Ironically, I finished Sounder on time last week. But when I sat down to share my thoughts I lacked the motivation. To tell the truth, I still lack the motivation but I want to get back on the Newbery track so here goes.
Sounder by William H. Armstrong was, to me at least, sad all the way through. An African-American share cropper family in the 19th century South struggles to put food on the table or even provide an education for their children. What appears to be the bright spot in their life is their coon-hunting dog, Sounder whose bark is long and lyrical on the hunt. When the boy’s father is taken to jail for stealing a ham for his family Sounder tries to follow the wagon and is shot in the process. Even though the dog doesn’t die until near the end of the book he is never the same. Seriously, the dog dies, the father dies and even though the boy is able to go live with a schoolteacher and get an education while still being able to help provide for his family I felt sad at all the tragedy surrounding this family.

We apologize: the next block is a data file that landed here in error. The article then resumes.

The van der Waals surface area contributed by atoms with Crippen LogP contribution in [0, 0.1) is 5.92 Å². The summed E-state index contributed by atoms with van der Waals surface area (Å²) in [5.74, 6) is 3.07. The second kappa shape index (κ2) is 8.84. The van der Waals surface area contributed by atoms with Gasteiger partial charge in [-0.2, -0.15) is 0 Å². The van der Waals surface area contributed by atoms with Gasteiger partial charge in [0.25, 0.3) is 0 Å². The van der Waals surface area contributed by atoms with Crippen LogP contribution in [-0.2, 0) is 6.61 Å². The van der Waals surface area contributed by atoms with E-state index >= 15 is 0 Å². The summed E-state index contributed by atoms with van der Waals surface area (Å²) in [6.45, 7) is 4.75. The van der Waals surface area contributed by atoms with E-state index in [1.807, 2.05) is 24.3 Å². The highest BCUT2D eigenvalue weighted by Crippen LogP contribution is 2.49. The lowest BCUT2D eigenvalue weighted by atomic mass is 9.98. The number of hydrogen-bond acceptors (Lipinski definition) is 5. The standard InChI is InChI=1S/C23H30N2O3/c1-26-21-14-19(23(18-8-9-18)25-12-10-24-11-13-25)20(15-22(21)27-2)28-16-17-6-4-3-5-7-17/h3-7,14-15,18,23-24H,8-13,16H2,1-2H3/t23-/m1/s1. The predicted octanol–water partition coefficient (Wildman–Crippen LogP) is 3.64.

Interestingly the main character of the story has no name. In fact, the only character that does have a name is the dog. I’m not sure what the author’s intent was in this but for me it gave the story a generalized tone. Even though every share cropper family in the south didn’t have a dog named Sounder I’m sure that most of them faced the same challenges and hardships as this family.
To tell the truth, I’m thankful this was a short read. Not only did its shortness enable me to get back on schedule I was also thankful that I didn’t have to endure the sadness for long.
So the book on the calendar for this last week was The High King by Lloyd Alexander. I went to the library to check it out only to find that it is Book 5 in a five book series. Awesome. Needless to say, I’ll be off course for awhile yet.
(ps: This post is a good example of what I like to call short, sweet and to the point. Also it could be called: Elizabeth is grumpy and writing about a sad book doesn’t help matters.)